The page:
Shutdown Corner - NFL

Higher Education: The all-underrated team (defense)

In the continuation of our scouting/stats series, and with the news getting better every day on the labor subject, it's time to talk more actual football! Today, we're going to feature a full team of underrateds — those players who impressed us through the 2010 season and who could do even more in future seasons. Here's the defense; you can find the offense here.

Defensive Ends -- Charles Johnson(notes), Carolina Panthers/Matt Shaughnessy(notes), Oakland Raiders

Under the proposed new four-year free agency rules, Johnson would be one of the more desirable players on the market; he's one in a very short list of players to finish with high marks in all pressure categories — sacks, hits, and hurries. He's one of several Carolina defenders who were overwhelmed in public perception by the Panthers' horrid 2-14 season — but it's important to remember that this was a team with an 8-8 defense and a Division III offense. Shaughnessy was one of the league's better overall ends, with a specific ability to keep pass plays under control. We'll give an honorary mention to Oakland's Lamarr Houston(notes) just because you should already know who he is. If you don't, do find out. The rookie brought it hard in 2010.

Defensive Tackles -- Terrance Knighton(notes), Jacksonville Jaguars/Antonio Garay(notes), San Diego Chargers

Knighton has been under the radar since he was selected by the Jags in the third round of the 2009 draft out of Temple, but he was unquestionably the driving force in Jacksonville's front seven last season. Not only was he an absolute terror against the run, but he managed four sacks and nine quarterback hurries despite the fact that opposing offensive lines knew exactly how good he was, and planned their double-teams accordingly. Garay was even further off the map until the 2010 season started and he opened up a can on the NFL. The 31-year-old veteran put up 5.5 sacks — the first 5.5 sacks of his career — and manned the nose tackle position with great efficiency despite question marks all around him on that front line.

Linebackers -- Mario Haggan(notes), Denver Broncos/Scott Fujita(notes), Cleveland Browns/James Anderson(notes), Carolina Panthers/Daryl Smith(notes), Jacksonville Jaguars

Anderson may have been Carolina's best defender in 2010; for the sheer of plays that went his way (130, per FO), his Stop Rates were especially impressive, particularly against the pass (16 stops n 28 pass plays). Haggan combined with D.J. Williams to become Denver's first line of defense on far too many plays; there was some serious leakage on that front line.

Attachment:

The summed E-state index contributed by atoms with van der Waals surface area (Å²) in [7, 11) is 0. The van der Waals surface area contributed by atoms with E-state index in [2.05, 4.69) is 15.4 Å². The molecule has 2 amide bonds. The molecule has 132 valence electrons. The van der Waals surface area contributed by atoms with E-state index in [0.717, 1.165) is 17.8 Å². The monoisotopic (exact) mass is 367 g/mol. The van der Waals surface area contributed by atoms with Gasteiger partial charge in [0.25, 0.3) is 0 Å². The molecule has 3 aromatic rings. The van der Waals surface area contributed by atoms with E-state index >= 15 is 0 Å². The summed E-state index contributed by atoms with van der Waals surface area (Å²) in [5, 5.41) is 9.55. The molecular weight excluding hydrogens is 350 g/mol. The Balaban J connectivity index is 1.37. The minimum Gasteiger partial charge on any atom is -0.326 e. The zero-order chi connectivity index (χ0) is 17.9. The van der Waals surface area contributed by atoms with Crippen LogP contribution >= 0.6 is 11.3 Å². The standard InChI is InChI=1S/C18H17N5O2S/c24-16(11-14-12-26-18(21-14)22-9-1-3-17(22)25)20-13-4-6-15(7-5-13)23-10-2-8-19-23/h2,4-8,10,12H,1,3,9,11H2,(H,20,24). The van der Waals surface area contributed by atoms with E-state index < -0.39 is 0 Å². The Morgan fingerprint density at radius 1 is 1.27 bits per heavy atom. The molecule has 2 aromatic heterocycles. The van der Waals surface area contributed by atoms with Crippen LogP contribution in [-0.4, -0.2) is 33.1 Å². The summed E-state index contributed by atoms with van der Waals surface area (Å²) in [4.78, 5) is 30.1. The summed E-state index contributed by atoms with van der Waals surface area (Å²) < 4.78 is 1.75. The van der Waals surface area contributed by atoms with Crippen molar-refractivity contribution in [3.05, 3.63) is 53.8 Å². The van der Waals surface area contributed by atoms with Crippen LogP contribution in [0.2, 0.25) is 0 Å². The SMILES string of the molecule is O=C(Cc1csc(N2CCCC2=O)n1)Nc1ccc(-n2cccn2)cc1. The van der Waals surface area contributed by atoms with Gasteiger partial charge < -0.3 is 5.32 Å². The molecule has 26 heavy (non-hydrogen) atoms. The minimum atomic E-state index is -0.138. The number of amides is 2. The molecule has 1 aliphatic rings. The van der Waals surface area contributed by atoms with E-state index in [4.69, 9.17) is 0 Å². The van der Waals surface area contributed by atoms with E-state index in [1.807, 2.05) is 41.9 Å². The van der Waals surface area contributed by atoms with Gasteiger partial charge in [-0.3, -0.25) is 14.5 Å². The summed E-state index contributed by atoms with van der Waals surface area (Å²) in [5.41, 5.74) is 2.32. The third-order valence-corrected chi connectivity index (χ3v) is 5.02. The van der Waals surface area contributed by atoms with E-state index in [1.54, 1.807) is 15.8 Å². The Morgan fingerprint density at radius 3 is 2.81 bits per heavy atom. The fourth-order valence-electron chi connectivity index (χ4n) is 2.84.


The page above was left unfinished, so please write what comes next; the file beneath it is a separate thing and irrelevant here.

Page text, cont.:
These days, Fujita is best known for his involvement in the NFLPA, but he also put together a pretty impressive season. Not only did he help his new team upset his former teammates in New Orleans, but Fujita also ranked in the top 20 in FO's metrics against the run and pass. He also created 38 Stops (an FO stat defined as 45% of needed yards on first down, 60% of needed yards on second down, and 100% of needed yards on third or fourth down) on just 52 plays in his direction — only Miami's Channing Crowder(notes) had a higher Stop rate among inside linebackers. And Jacksonville's Smith had the highest Stop Rate of any 4-3 linebacker at any position; only Pittsburgh's combo of James Harrison(notes) and James Farrior(notes) had a higher Stop Rate than Smith's 66 percent.

Cornerbacks -- Ron Bartell(notes), St. Louis Rams/Brandon Carr(notes), Kansas City Chiefs

According to STATS, Inc's data, only five cornerbacks with 50 or more targets had a lower Burn Percentage (completions allowed) than Bartell's 45% (45 out of an even 100). Those five cornerbacks happened to be Darrelle Revis(notes), Stanford Routt(notes), Antonio Cromartie(notes), Tramon Williams(notes), and …. Brandon Carr.

One of the reasons that the Chiefs were the AFC's surprise team last year was that their secondary really stepped up. Carr was the forgotten man as everyone started talking about Brandon Flowers(notes) and Eric Berry(notes), but per those numbers (and only sometimes covering the other team's #1 receiver, it must be said), Carr was the most effective man in that defensive backfield.

Bartell was Mr. Unlucky in one department. Effective as he was against the pass and the run (per FO's metrics, he was the Rams' best run-stopping cornerback as well), he didn't get a single pick in 2010 — just 12 deflected passes. Carr had Bartell beat, there — 24 deflections and just one pick. Moral: When you're looking at cornerbacks, don't let interceptions be your ultimate guide when it comes to effectiveness.

Safeties -- Quintin Mikell(notes), Philadelphia Eagles/Brodney Pool(notes), New York Jets

Mikell's been an underrated guy for a couple years, but he really impressed in 2010. STATS, Inc's metrics had him with the lowest Burn Rate (26 burns in 57 targets) among safeties with at least 50 passes thrown their way. Mikell gave up just three touchdowns on all those targets, and no safety on that 50-plus target list had more passes defensed that Mikell's 15. Pool added his contributions to Rex Ryan's dominant defense with some amazing stats of his own. In 30 targeted passes, Pool allowed just 13 completions, racked up 11 passes defensed, and allowed no touchdowns at all. Mikell was also great against the run, ranking in the top 10 in Run Stop Rate among safeties.

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